This site will remain active as it contains links to many of his works, some of which are self-published.
Robert Goodland directed environmental and social impact assessment studies on more than 16 projects worldwide since 2001. Most of these projects are large-scale infrastructure developments with significant environmental and social consequences.
Until he retired in 2001, Goodland was lead environmental adviser to the World Bank Group where he was nicknamed “the conscience of the World Bank.” He wrote and persuaded the World Bank to adopt most of its social and environmental safeguard policies, especially the official umbrella policy on environmental assessment. He led the team compiling the World Bank’s three-volume Environmental and Social Assessment Sourcebook. He helped to design and start up the World Commission on Dams in Cape Town.
Immediately after leaving the Bank, Goodland served as technical director to the independent Extractive Industry Review of the World Bank Group’s oil, gas, and mining portfolio (2001–2004), and worked for the Inspection Panel in 2005 and 2006.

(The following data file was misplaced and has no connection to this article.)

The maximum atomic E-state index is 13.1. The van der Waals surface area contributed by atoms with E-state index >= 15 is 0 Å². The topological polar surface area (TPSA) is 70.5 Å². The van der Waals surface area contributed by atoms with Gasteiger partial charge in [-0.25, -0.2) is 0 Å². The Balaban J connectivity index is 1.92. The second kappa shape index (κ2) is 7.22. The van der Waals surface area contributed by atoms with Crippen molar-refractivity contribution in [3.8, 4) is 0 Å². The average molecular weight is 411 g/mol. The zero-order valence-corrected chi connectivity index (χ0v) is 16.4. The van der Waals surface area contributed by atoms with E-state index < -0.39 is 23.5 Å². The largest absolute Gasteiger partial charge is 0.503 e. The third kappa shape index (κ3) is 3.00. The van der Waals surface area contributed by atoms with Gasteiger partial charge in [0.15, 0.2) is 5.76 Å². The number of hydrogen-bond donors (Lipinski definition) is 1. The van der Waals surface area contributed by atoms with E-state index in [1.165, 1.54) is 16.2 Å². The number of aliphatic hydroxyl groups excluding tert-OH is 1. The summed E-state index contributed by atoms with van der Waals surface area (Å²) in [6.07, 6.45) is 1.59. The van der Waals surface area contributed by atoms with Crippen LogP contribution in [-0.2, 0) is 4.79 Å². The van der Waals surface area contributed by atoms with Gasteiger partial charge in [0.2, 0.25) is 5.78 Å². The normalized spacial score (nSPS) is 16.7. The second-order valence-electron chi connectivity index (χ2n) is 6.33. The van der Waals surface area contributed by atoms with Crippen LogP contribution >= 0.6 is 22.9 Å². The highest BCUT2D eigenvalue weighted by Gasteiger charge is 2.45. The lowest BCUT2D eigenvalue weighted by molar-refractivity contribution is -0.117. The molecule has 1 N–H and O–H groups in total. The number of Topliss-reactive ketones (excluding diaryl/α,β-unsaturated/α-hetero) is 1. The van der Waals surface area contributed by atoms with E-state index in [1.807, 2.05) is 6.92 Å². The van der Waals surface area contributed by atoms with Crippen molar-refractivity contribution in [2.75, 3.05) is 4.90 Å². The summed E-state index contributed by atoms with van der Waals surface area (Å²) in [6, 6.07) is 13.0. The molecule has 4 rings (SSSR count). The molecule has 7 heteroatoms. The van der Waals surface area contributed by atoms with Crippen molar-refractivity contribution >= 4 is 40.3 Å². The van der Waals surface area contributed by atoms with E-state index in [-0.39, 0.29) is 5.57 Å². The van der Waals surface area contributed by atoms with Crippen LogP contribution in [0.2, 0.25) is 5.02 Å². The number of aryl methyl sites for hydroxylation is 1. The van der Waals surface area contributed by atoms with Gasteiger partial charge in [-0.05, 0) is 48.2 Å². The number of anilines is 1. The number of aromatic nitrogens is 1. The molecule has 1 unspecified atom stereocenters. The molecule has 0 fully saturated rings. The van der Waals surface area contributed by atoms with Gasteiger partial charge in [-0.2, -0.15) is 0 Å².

He received a number of awards including:
- The first Coolidge Memorial Medal presented by the International Union for Nature Conservation (IUCN) for outstanding contributions to environmental conservation (2008).
- Environmental Hero Award from the Peoples Republic of China for his work on the effects of livestock on climate change (2010).
- Top prize for Excellence in Environmental and Social Assessment by the International Association for Impact Assessment.
Goodland was also a tropical ecologist. He created a Department of Ecology at the University of Brasilia, and later in Manaus he designed and ran a graduate course in applied tropical ecology. He designed and chaired the department of Environmental Assessment at the Ecosystem Center in Millbrook, New York. At the World Bank, he instituted environmental assessments of tropical development projects, and wrote most of the World Bank’s mandatory social and environmental “safeguard policies.” In addition, he served as professor at the University of Brasilia, INPA Manaus; the Organization of Tropical Studies, Costa Rica; and McGill University, Montreal.
He held three degrees from McGill University: B.Sc. Honors Biology; M.Sc. Environmental Sciences (field research in Guyana); Ph.D. Environmental Sciences (field research in Brazil). He held dual citizenship in the United Kingdom and Canada.